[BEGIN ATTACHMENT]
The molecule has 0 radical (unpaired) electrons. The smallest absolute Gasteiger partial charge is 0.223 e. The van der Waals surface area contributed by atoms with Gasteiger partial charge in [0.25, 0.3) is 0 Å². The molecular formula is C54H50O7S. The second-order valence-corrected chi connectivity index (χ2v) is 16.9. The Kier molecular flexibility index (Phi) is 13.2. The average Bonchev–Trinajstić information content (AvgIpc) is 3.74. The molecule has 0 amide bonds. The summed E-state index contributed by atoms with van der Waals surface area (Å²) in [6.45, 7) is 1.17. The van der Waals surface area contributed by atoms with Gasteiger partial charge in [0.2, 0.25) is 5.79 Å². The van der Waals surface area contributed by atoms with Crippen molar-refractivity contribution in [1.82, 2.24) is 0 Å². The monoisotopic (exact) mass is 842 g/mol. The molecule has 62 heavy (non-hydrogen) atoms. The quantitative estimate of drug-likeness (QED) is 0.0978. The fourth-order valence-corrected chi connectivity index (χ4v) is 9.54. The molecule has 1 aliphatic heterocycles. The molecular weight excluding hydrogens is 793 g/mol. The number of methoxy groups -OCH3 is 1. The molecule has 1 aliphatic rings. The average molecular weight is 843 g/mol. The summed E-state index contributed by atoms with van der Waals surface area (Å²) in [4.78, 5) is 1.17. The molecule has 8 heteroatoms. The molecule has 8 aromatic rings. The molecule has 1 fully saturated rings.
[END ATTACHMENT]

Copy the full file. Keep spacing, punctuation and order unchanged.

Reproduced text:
The molecule has 0 radical (unpaired) electrons. The smallest absolute Gasteiger partial charge is 0.223 e. The van der Waals surface area contributed by atoms with Gasteiger partial charge in [0.25, 0.3) is 0 Å². The molecular formula is C54H50O7S. The second-order valence-corrected chi connectivity index (χ2v) is 16.9. The Kier molecular flexibility index (Phi) is 13.2. The average Bonchev–Trinajstić information content (AvgIpc) is 3.74. The molecule has 0 amide bonds. The summed E-state index contributed by atoms with van der Waals surface area (Å²) in [6.45, 7) is 1.17. The van der Waals surface area contributed by atoms with Gasteiger partial charge in [0.2, 0.25) is 5.79 Å². The van der Waals surface area contributed by atoms with Crippen molar-refractivity contribution in [1.82, 2.24) is 0 Å². The monoisotopic (exact) mass is 842 g/mol. The molecule has 62 heavy (non-hydrogen) atoms. The quantitative estimate of drug-likeness (QED) is 0.0978. The fourth-order valence-corrected chi connectivity index (χ4v) is 9.54. The molecule has 1 aliphatic heterocycles. The molecular weight excluding hydrogens is 793 g/mol. The number of methoxy groups -OCH3 is 1. The molecule has 1 aliphatic rings. The average molecular weight is 843 g/mol. The summed E-state index contributed by atoms with van der Waals surface area (Å²) in [4.78, 5) is 1.17. The molecule has 8 heteroatoms. The molecule has 8 aromatic rings. The molecule has 1 fully saturated rings.